Reader feedback

April 13, 2007
A little reader feedback suggests that getting employees out to learn about their trade and upcoming/current technology is a good thing, but first you must convince short-sighted management to commit to it.

It’s Not the Years, But the Dollars
I read your editorial, “Reaching the Young Crowd,” (Feb. ’07) and although I don’t disagree with your assertions regarding ISA, I do disagree in part with attracting the “younger people.”

I am an automation/control engineer in my 30s, and I look forward to attending tradeshows. However the problem isn’t so much the desires of younger people as it is the business culture. Fortunately my present company is willing to send me to at least one event a year, but other companies I’ve worked for don’t want to spend the time and money to send staff out of the office. Part of it is the cost of travel; part of it is not wanting to cope with staff being out of the office.

Getting employees out to learn about their trade and upcoming/current technology is a good thing, but first we must convince short-sighted management to commit to it. After that we can work on the “younger people.”

Kris Åkre, U.S. Oil & Refining Co., Tacoma, Wash.

More on Controller Windup
In the Dec. ’06  “Ask the Experts” column, I asked how to “wind up” (my words) a PID controller, so that when I change the controller mode from manual to automatic, the output starts slowly, adjusting from the manual value rather than suddenly changing to “Gain x Error.” Implied in my question was that I wanted to manipulate the integral term while the loop is in manual, so that when I switch to auto, the controller would already have an integral contribution that prevents a “bump” in the output.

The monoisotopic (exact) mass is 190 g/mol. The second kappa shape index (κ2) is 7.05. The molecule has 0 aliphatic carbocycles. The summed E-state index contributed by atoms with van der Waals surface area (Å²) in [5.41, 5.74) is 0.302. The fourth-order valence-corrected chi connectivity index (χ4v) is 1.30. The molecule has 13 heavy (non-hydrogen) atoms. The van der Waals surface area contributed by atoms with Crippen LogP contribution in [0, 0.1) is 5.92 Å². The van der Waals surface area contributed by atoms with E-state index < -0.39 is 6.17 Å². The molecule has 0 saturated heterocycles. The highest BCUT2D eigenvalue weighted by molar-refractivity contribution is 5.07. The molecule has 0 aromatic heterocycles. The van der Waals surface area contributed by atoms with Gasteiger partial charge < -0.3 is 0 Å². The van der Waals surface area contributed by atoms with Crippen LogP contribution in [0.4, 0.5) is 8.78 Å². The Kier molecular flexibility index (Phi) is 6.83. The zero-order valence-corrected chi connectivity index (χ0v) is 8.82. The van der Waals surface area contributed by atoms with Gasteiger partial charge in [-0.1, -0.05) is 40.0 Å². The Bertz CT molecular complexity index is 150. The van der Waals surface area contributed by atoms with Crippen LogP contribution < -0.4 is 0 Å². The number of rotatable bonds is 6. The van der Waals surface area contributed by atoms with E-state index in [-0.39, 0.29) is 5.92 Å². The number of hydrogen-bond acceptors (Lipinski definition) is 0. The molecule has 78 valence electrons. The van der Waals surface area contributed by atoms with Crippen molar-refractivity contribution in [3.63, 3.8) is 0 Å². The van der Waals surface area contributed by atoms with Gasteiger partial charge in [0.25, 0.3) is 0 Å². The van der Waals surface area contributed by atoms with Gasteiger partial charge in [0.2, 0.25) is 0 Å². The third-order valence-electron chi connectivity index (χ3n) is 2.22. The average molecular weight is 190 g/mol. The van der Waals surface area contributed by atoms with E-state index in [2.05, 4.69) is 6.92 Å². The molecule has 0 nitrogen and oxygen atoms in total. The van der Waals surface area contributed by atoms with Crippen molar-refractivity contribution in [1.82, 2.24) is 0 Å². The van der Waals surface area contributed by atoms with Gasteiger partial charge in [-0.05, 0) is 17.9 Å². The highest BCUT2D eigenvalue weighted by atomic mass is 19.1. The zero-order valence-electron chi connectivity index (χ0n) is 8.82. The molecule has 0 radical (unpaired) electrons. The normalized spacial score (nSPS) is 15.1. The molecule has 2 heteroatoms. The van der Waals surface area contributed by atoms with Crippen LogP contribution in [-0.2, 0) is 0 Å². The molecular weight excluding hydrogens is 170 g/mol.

In his response, R.H. Meeker pointed out that what he called “initialization” (or “bumpless transfer”) is a standard feature of many controllers. In my case, with Rockwell ControlLogix, with proper configuration, the PID loop’s algorithm adjusts the integral term components, so that the loop won’t bump when switched to auto. This feature is something I immediately used once I realized it existed, and is something anyone designing PID control strategies should understand.

William Love, Kredit Automation & Controls, Phoenix, Ariz.

Open-Source for Process Control?
Off the job, I use Fedora Linux on my personal computer. Fedora is a free operating system with a development community that’s going places with forums and user groups engaged in industrial controls. Using Java development tools, I’m engaged in my own development efforts.

On the job, I am shackled to Microsoft and Rockwell Software’s ridiculously high-priced PLC interfacing software tools.

Your magazine is just another ad avenue for high-dollar vendors and integrators. The real-world development in industrial controls is with the open system community and what can be accomplished without Microsoft. Print some real-world articles.

D. McAnally, Coca-Cola

[Editor’s Reply: If the open source community is as active in process automation as you say, why don’t you or somebody else in the community write an article for Control describing a project done with open source tools? We’d be willing to print one that’s well-written and informative.  --Walt Boyes, Editor in Chief]

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